MANAGEMENT RECRUIT RESOURCE RETAIN July 31, 2015
As the talent crunch grows to find talented employees for responsible positions, HR managers of major organizations from different industry verticals believe that the candidate pool is drying up. With the unemployment rate down to 5.3 percent, hiring and retaining talent continues to be a growing problem for employers. The U.S. Department of Labour estimates that the average cost of a bad hire can equal between 25 and 30 percent of that hire’s first year earnings – reinforcing that many organizations literally cannot afford to make a bad hire.
A recent Recruitment and Retention Trends Survey 2015 conducted by PI Worldwide, a company that empowers businesses across the globe reveals that when looking to bring in new hires, most organizations are focusing on the expected areas of candidates’ skills, experience, and education.
However, companies of all sizes are not including “soft” criteria, such as personalities and behaviors, as part of their job descriptions. This means they are often not putting the right emphasis on equally critical areas (such as motivating drives) and an individual’s characteristics that are important for success. As a result, they are inadvertently narrowing their own candidate pools by concentrating on only the “hard” criteria.
“Today, most employers continue to rely on unstructured interviews and previous experience as the predominant method to determine fit. While these are important, insights from behavioral and cognitive assessments can be significantly more accurate in predicting how well a candidate will perform within a specific role, culture, and ultimately how well they will support strategic initiatives,” says Mike Zani, CEO of PI Worldwide.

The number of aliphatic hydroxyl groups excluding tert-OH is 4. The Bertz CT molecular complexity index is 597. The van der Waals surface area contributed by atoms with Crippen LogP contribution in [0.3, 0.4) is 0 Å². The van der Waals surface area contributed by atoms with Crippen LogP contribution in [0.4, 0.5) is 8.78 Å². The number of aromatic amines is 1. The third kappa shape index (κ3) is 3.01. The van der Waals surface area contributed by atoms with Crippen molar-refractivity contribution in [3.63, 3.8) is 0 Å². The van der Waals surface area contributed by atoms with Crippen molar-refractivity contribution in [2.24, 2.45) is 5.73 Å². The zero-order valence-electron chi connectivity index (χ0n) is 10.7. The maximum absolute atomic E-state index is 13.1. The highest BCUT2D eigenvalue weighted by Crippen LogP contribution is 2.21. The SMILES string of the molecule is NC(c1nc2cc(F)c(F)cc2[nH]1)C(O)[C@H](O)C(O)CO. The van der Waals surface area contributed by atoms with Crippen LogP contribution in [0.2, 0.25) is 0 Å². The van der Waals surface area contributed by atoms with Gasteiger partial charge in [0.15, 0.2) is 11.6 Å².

There is a growing need to supplement traditional thinking when it comes to selecting qualified candidates for the job. Interesting findings on why employers find some of their new hires a misfit for the job role and top reasons on why employees quit jobs were unleashed in this survey. Most of the top management are in consensus to a single fact on why they find new hires a misfit is because of their behavioral approach or inadequate skills.
Smaller companies report candidate misrepresentation as the primary reason why new hires don’t work out. Considering small businesses rely primarily on interviews and don’t use cognitive assessments and knowledge/skills tests as frequently as larger companies.
About 75% of large companies have lost a top performer because of poor performer. While small companies easily terminate poor fits, large companies do not follow this practice. While attractive compensation and bonuses are being used by companies as a mean to retain employees, most employees still continue to quit owing to conflicts with a peer or manager and lack of career development prospects in future.
To address this growing concern, larger companies are moving towards a twice yearly performance review schedule, and tend to meet weekly as teams. Job-specific training is the preferred choice of organizations dealing with workforce gaps, with mentoring and coaching second, however one-fourth of small companies have no formal process.